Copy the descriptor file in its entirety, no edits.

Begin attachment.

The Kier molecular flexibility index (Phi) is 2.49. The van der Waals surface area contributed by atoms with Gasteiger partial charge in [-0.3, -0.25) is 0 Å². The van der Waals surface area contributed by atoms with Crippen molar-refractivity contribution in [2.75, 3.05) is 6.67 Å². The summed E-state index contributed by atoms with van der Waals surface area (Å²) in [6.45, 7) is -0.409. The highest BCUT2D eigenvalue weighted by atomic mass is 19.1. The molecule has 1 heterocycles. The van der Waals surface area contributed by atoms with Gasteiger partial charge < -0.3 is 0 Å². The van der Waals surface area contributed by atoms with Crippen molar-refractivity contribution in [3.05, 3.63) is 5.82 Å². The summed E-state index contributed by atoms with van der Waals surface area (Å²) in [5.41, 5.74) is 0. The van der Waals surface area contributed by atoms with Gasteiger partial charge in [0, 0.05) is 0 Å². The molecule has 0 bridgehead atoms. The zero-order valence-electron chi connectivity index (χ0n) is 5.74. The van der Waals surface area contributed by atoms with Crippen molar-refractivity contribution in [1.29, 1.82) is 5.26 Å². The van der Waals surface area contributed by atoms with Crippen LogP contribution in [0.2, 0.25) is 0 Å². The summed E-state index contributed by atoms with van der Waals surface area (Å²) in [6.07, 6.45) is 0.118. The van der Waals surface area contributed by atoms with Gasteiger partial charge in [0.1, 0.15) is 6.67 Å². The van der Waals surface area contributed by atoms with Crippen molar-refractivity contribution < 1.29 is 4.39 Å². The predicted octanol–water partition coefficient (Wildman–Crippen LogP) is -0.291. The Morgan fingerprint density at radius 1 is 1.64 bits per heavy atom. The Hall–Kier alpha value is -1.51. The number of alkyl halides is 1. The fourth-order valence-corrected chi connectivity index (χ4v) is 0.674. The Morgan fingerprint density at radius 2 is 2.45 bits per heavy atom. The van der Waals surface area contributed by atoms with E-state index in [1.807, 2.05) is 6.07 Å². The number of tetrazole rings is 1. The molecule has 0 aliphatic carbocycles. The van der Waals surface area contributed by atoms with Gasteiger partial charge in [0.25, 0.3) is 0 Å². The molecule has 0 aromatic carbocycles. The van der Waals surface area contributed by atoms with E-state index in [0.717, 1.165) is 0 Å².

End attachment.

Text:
The Kier molecular flexibility index (Phi) is 2.49. The van der Waals surface area contributed by atoms with Gasteiger partial charge in [-0.3, -0.25) is 0 Å². The van der Waals surface area contributed by atoms with Crippen molar-refractivity contribution in [2.75, 3.05) is 6.67 Å². The summed E-state index contributed by atoms with van der Waals surface area (Å²) in [6.45, 7) is -0.409. The highest BCUT2D eigenvalue weighted by atomic mass is 19.1. The molecule has 1 heterocycles. The van der Waals surface area contributed by atoms with Gasteiger partial charge < -0.3 is 0 Å². The van der Waals surface area contributed by atoms with Crippen molar-refractivity contribution in [3.05, 3.63) is 5.82 Å². The summed E-state index contributed by atoms with van der Waals surface area (Å²) in [5.41, 5.74) is 0. The van der Waals surface area contributed by atoms with Gasteiger partial charge in [0, 0.05) is 0 Å². The molecule has 0 bridgehead atoms. The zero-order valence-electron chi connectivity index (χ0n) is 5.74. The van der Waals surface area contributed by atoms with Crippen molar-refractivity contribution in [1.29, 1.82) is 5.26 Å². The van der Waals surface area contributed by atoms with Crippen LogP contribution in [0.2, 0.25) is 0 Å². The summed E-state index contributed by atoms with van der Waals surface area (Å²) in [6.07, 6.45) is 0.118. The van der Waals surface area contributed by atoms with Gasteiger partial charge in [0.1, 0.15) is 6.67 Å². The van der Waals surface area contributed by atoms with Crippen molar-refractivity contribution < 1.29 is 4.39 Å². The predicted octanol–water partition coefficient (Wildman–Crippen LogP) is -0.291. The Morgan fingerprint density at radius 1 is 1.64 bits per heavy atom. The Hall–Kier alpha value is -1.51. The number of alkyl halides is 1. The fourth-order valence-corrected chi connectivity index (χ4v) is 0.674. The Morgan fingerprint density at radius 2 is 2.45 bits per heavy atom. The van der Waals surface area contributed by atoms with E-state index in [1.807, 2.05) is 6.07 Å². The number of tetrazole rings is 1. The molecule has 0 aliphatic carbocycles. The van der Waals surface area contributed by atoms with Gasteiger partial charge in [0.25, 0.3) is 0 Å². The molecule has 0 aromatic carbocycles. The van der Waals surface area contributed by atoms with E-state index in [0.717, 1.165) is 0 Å².